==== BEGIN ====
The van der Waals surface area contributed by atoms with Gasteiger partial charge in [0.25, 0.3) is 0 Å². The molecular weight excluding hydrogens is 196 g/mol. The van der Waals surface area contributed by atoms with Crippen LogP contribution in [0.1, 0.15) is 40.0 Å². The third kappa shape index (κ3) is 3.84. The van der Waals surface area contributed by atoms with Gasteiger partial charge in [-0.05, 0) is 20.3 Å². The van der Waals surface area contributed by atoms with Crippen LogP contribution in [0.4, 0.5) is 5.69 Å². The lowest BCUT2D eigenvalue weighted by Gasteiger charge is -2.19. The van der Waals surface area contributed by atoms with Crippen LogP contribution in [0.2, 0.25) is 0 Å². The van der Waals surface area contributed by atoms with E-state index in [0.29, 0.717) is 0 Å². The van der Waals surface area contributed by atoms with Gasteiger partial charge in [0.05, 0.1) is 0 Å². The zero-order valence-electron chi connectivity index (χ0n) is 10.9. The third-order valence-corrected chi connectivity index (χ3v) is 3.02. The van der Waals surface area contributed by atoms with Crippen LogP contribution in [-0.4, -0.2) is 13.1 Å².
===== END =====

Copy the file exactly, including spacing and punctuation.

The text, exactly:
The van der Waals surface area contributed by atoms with Gasteiger partial charge in [0.25, 0.3) is 0 Å². The molecular weight excluding hydrogens is 196 g/mol. The van der Waals surface area contributed by atoms with Crippen LogP contribution in [0.1, 0.15) is 40.0 Å². The third kappa shape index (κ3) is 3.84. The van der Waals surface area contributed by atoms with Gasteiger partial charge in [-0.05, 0) is 20.3 Å². The van der Waals surface area contributed by atoms with Crippen LogP contribution in [0.4, 0.5) is 5.69 Å². The lowest BCUT2D eigenvalue weighted by Gasteiger charge is -2.19. The van der Waals surface area contributed by atoms with Crippen LogP contribution in [0.2, 0.25) is 0 Å². The van der Waals surface area contributed by atoms with E-state index in [0.29, 0.717) is 0 Å². The van der Waals surface area contributed by atoms with Gasteiger partial charge in [0.05, 0.1) is 0 Å². The zero-order valence-electron chi connectivity index (χ0n) is 10.9. The third-order valence-corrected chi connectivity index (χ3v) is 3.02. The van der Waals surface area contributed by atoms with Crippen LogP contribution in [-0.4, -0.2) is 13.1 Å².